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Former police boss McQuillan 'washed hands 30 times a day' while suffering PTSD after watching colleague die in bloody crash

By Claire Williamson

Published 22/08/2016

Alan McQuillan, a former Assistant Chief Constable
Alan McQuillan, a former Assistant Chief Constable

Former assistant chief constable Alan McQuillan has revealed how he washed his hands 30 times a day while suffering PTSD after a colleague died in front of him following a bloody road crash.

The revelation came during an exchange on the BBC Stephen Nolan show where he was defending online comments made by PSNI Chief Constable George Hamilton at the weekend.

Mr Hamilton was forced to apologise after he told an officer on Twitter to "stop wallowing in self pity" as they articulated to him the increasing pressures of the job.

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His response was branded a "stunning misjudgement" by the Police Federation for Northern Ireland - the body that represents rank-and-file officers - as they demanded an apology.

The police chief issued an apology on Sunday afternoon.

 

Former officers and serving officers contacted the radio show on Monday morning telling of their experience of PTSD.

The former assistant chief constable revealed for the first time his traumatic experience.

He said: "I had it (ptsd) in the past. But because I had been trained in it and I knew what it was it didn't affect me that badly.

"I had been involved in an accident and there had been a lot of blood.

"One of my officers was killed. For the next number of days I found myself washing my hands 20 or 30 times a day, because my hands had been covered in blood.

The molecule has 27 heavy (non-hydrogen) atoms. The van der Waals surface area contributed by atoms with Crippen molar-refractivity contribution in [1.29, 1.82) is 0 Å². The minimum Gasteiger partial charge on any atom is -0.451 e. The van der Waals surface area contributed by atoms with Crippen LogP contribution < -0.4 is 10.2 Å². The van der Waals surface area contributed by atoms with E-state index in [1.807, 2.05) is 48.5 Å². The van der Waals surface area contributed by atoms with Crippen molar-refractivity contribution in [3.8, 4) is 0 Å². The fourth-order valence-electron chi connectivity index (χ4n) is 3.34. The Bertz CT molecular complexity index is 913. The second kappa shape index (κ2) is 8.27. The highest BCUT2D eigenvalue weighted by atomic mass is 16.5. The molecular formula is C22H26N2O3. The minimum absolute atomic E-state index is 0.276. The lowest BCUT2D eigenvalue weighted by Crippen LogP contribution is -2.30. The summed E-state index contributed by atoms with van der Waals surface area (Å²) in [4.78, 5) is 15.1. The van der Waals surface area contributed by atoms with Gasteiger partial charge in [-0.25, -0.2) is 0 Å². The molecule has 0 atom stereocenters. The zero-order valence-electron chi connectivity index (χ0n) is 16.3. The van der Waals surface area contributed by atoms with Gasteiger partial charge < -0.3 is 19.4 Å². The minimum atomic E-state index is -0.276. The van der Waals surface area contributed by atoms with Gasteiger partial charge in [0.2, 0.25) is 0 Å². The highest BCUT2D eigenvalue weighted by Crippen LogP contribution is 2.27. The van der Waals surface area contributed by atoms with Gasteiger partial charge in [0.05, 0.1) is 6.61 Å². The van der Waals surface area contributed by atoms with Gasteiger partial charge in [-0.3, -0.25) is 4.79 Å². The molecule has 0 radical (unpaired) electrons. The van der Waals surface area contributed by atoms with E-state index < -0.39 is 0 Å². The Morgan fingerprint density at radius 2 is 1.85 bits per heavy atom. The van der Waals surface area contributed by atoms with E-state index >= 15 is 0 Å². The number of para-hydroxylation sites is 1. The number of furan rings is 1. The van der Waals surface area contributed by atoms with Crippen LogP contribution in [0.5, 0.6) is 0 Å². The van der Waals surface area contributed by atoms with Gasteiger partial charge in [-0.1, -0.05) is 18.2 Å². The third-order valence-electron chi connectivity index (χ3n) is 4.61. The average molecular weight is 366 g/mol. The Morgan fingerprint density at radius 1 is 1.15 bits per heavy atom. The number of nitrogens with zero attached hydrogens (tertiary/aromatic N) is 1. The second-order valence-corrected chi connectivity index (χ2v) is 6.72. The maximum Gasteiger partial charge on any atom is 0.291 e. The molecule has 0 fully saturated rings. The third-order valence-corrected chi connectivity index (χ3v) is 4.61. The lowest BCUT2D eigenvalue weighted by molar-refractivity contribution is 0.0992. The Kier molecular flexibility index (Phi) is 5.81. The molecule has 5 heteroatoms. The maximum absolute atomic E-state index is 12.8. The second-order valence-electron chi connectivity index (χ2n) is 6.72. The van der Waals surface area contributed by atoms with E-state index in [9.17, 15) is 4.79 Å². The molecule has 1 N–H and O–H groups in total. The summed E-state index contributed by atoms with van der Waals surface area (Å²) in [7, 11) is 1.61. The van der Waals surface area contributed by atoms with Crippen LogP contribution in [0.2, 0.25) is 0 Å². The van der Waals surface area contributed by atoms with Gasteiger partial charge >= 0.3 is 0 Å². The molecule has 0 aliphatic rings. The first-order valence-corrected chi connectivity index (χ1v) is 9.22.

"I still get flashbacks from that incident and others I dealt with over 40 or 50 years ago.

"The issue was this, I knew what it was, I knew it wasn't a mental health problem. The problem is when people do bottle it up."

Describing his symptoms Mr McQuillan described how he was washing his hands every ten  minutes.

He said: "It was mentally and psychologically. I had dealt with the scene there had been a lot of blood and for the next couple of weeks I found myself doing it.

"It was something I was doing subconsciously, I caught myself on, thinking I've washed my hands 15 times this morning, and I knew immediately what it was.

"I knew it wasn't anything to be frightened of and I knew it was a perfectly normal reaction.

"I dealt with it myself because I had been almost inoculated because of the training I had and the knowledge I had."

Mr McQuillan said he felt the organisation had worked hard to try and encourage officers to "engage".

"I have seen police officers dealing with things like road traffic accidents and they have fought to save the life of somebody and it hasn't worked.

"Two to three years later it's still with them that they haven't managed to save that person.

"Even dealing with child abuse cases. It can all impact on police officers. They are all part of the life of a police officer and the organisation has a duty to support them in that, but it can't take all the risks away.

"I think the key issue is do the PSNI support them - in my view they do."

Mr McQuillan said the problem comes down to what is "fundamental" in the police job and that "80-90% of the job is dealing with issues that are not related to crime".

He said: "It''s the member of the public who picks up the phone and makes the call which determines what service they need from the police.

"80 - 90% are the social service type calls. If police don't do it, frankly there isn't anybody who will.

"I've had PTSD in the past and I've the greatest sympathy for any officer who suffers that or suffers an injury on the job.

"The reality is in any profession you go into, whether it's the casualty department or a social worker -there are stresses and strains and you need to be mentally capable of doing the job you are doing."

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